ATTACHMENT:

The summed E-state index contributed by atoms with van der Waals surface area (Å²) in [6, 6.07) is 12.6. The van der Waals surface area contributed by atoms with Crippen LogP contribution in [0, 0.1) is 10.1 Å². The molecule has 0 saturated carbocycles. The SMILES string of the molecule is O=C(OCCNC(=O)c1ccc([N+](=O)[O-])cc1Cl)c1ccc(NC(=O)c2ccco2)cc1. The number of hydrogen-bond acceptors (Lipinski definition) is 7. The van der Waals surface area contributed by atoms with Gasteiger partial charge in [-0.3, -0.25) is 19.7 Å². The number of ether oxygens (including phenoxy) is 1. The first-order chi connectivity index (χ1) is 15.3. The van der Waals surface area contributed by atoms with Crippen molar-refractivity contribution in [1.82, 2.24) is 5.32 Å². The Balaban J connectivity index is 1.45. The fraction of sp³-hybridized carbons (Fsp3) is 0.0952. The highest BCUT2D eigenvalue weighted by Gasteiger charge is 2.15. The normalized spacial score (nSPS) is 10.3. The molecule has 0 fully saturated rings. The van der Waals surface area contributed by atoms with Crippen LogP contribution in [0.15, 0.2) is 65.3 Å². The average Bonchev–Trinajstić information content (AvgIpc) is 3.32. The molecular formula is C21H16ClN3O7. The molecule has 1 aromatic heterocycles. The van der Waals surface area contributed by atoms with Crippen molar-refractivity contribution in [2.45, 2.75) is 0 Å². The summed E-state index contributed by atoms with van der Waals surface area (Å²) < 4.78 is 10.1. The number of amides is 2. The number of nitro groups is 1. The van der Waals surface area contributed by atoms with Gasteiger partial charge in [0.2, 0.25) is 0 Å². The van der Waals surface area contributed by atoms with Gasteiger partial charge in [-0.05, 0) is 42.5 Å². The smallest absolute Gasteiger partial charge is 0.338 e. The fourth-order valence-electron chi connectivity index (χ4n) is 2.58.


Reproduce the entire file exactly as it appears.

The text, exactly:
The summed E-state index contributed by atoms with van der Waals surface area (Å²) in [6, 6.07) is 12.6. The van der Waals surface area contributed by atoms with Crippen LogP contribution in [0, 0.1) is 10.1 Å². The molecule has 0 saturated carbocycles. The SMILES string of the molecule is O=C(OCCNC(=O)c1ccc([N+](=O)[O-])cc1Cl)c1ccc(NC(=O)c2ccco2)cc1. The number of hydrogen-bond acceptors (Lipinski definition) is 7. The van der Waals surface area contributed by atoms with Gasteiger partial charge in [-0.3, -0.25) is 19.7 Å². The number of ether oxygens (including phenoxy) is 1. The first-order chi connectivity index (χ1) is 15.3. The van der Waals surface area contributed by atoms with Crippen molar-refractivity contribution in [1.82, 2.24) is 5.32 Å². The Balaban J connectivity index is 1.45. The fraction of sp³-hybridized carbons (Fsp3) is 0.0952. The highest BCUT2D eigenvalue weighted by Gasteiger charge is 2.15. The normalized spacial score (nSPS) is 10.3. The molecule has 0 fully saturated rings. The van der Waals surface area contributed by atoms with Crippen LogP contribution in [0.15, 0.2) is 65.3 Å². The average Bonchev–Trinajstić information content (AvgIpc) is 3.32. The molecular formula is C21H16ClN3O7. The molecule has 1 aromatic heterocycles. The van der Waals surface area contributed by atoms with Crippen molar-refractivity contribution in [2.45, 2.75) is 0 Å². The summed E-state index contributed by atoms with van der Waals surface area (Å²) < 4.78 is 10.1. The number of amides is 2. The number of nitro groups is 1. The van der Waals surface area contributed by atoms with Gasteiger partial charge in [0.2, 0.25) is 0 Å². The van der Waals surface area contributed by atoms with Gasteiger partial charge in [-0.05, 0) is 42.5 Å². The smallest absolute Gasteiger partial charge is 0.338 e. The fourth-order valence-electron chi connectivity index (χ4n) is 2.58.